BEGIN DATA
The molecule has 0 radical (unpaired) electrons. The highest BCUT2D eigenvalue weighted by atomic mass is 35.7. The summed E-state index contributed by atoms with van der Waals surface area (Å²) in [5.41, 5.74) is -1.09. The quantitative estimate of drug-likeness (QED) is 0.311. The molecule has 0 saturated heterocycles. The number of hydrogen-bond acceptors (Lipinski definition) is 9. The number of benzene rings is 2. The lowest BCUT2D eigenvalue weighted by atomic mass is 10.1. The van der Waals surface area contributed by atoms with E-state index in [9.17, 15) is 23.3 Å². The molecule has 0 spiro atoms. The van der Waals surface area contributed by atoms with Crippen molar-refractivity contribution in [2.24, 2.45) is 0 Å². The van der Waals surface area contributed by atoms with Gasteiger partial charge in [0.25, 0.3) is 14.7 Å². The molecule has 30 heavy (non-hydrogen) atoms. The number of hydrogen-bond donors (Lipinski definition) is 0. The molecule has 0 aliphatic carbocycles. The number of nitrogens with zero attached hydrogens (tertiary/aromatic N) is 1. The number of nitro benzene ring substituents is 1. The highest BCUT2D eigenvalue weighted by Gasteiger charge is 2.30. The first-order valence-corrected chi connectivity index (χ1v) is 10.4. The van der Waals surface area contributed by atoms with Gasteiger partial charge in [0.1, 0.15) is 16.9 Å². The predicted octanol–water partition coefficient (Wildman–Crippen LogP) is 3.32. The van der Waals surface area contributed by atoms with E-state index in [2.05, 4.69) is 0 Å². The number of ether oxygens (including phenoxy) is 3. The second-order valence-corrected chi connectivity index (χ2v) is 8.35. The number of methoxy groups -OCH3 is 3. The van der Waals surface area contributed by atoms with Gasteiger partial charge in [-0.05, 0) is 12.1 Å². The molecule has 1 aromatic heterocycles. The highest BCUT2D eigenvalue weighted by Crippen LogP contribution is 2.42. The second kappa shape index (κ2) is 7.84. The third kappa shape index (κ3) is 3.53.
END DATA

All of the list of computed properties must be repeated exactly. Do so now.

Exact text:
The molecule has 0 radical (unpaired) electrons. The highest BCUT2D eigenvalue weighted by atomic mass is 35.7. The summed E-state index contributed by atoms with van der Waals surface area (Å²) in [5.41, 5.74) is -1.09. The quantitative estimate of drug-likeness (QED) is 0.311. The molecule has 0 saturated heterocycles. The number of hydrogen-bond acceptors (Lipinski definition) is 9. The number of benzene rings is 2. The lowest BCUT2D eigenvalue weighted by atomic mass is 10.1. The van der Waals surface area contributed by atoms with E-state index in [9.17, 15) is 23.3 Å². The molecule has 0 spiro atoms. The van der Waals surface area contributed by atoms with Crippen molar-refractivity contribution in [2.24, 2.45) is 0 Å². The van der Waals surface area contributed by atoms with Gasteiger partial charge in [0.25, 0.3) is 14.7 Å². The molecule has 30 heavy (non-hydrogen) atoms. The number of hydrogen-bond donors (Lipinski definition) is 0. The molecule has 0 aliphatic carbocycles. The number of nitrogens with zero attached hydrogens (tertiary/aromatic N) is 1. The number of nitro benzene ring substituents is 1. The highest BCUT2D eigenvalue weighted by Gasteiger charge is 2.30. The first-order valence-corrected chi connectivity index (χ1v) is 10.4. The van der Waals surface area contributed by atoms with Gasteiger partial charge in [0.1, 0.15) is 16.9 Å². The predicted octanol–water partition coefficient (Wildman–Crippen LogP) is 3.32. The van der Waals surface area contributed by atoms with E-state index in [2.05, 4.69) is 0 Å². The number of ether oxygens (including phenoxy) is 3. The second-order valence-corrected chi connectivity index (χ2v) is 8.35. The number of methoxy groups -OCH3 is 3. The van der Waals surface area contributed by atoms with Gasteiger partial charge in [-0.05, 0) is 12.1 Å². The molecule has 1 aromatic heterocycles. The highest BCUT2D eigenvalue weighted by Crippen LogP contribution is 2.42. The second kappa shape index (κ2) is 7.84. The third kappa shape index (κ3) is 3.53.